The Human Need for Self-Esteem and Animal Mistreatment
Animals: Tradition - Philosophy - Religion Article from


Stephen Kaufman, M.D., Christian Vegetarian Association (CVA)

The Human Need for Self-Esteem and Animal Mistreatment

It is obvious that humans desire self-esteem. In his Pulitzer Prize winning book The Denial of Death, Ernest Becker argued that self-esteem is a salve against our innate fear of death. If we feel valuable and important, we have a sense that, somehow, we will transcend death’s finality.

However, it can be difficulty to gain self-esteem in a culture in which people are shamed throughout their lives. Misbehaving children learn “proper” behavior largely from experiencing disapproval from parents and peers. Throughout our lives, we try to avoid public humiliation, which can result from intentional or accidental violation of social rules or customs. Contemporary Western culture is not unique in this regard; humans throughout the world struggle to gain and maintain self-esteem.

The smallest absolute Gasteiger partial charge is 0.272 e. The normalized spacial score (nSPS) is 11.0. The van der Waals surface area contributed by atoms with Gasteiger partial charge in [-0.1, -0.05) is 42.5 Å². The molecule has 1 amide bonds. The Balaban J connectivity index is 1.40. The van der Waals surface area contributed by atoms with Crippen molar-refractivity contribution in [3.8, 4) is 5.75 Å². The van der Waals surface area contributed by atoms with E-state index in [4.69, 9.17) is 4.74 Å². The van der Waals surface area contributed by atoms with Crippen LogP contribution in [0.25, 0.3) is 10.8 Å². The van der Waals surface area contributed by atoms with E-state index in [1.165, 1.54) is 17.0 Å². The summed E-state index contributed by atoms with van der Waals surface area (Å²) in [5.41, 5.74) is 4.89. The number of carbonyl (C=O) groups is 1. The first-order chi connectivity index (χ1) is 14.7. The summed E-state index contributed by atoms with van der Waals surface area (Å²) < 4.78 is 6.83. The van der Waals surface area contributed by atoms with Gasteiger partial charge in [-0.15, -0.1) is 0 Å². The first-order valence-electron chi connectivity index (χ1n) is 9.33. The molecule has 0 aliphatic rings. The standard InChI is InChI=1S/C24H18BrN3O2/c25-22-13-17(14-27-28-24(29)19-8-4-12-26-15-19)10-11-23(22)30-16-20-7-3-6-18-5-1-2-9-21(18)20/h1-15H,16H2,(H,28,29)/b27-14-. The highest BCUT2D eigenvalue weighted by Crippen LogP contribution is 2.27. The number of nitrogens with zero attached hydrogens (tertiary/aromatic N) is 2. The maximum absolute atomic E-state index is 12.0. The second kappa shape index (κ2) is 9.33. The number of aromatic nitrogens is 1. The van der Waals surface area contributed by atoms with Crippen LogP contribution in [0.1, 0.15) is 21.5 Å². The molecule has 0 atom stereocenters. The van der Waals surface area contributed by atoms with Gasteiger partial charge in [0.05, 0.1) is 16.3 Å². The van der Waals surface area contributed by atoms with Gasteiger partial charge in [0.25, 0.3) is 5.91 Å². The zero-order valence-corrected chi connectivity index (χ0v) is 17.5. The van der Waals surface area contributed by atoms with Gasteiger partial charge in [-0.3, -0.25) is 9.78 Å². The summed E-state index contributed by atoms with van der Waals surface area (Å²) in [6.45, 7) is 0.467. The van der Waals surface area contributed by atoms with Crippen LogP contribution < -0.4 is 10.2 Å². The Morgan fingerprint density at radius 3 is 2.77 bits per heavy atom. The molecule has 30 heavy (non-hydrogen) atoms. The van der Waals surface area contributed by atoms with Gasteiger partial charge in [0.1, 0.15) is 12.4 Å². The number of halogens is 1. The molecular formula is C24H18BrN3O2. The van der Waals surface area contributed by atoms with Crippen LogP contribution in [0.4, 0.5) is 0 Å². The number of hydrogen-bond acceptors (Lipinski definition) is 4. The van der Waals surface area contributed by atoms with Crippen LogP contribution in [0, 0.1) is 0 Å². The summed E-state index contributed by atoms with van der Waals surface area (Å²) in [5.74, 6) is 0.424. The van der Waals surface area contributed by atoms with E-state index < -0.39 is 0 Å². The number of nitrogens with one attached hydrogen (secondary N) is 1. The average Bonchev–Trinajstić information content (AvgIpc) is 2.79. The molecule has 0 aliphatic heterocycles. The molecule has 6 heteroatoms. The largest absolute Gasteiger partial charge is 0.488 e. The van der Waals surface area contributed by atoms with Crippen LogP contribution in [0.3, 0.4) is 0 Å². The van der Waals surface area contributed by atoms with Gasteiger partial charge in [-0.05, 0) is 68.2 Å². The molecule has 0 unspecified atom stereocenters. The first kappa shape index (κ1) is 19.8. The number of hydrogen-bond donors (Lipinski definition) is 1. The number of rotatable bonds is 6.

One common pathway to self-esteem is to feel superior to nonhumans. However much one might feel inferior to other people in terms of physical attractiveness, intelligence, financial success, or whatever means self-esteem might be attained, nearly everyone can dominate nonhumans. One of many manifestations of this pursuit of self-esteem by dominating nonhumans is the term that hunters use for their prey – “game.” Evidently, hunters regard their victims as competitors in a (decidedly unfair) “game” in which the hunters are lethally armed, have virtually no risk of injury, and seek to murder the involuntary participants in this contest.

Arguably, low self-esteem is a leading motive for harming innocent creatures. Should we have compassion for those who show so little compassion for nonhumans? I will consider this question next essay.

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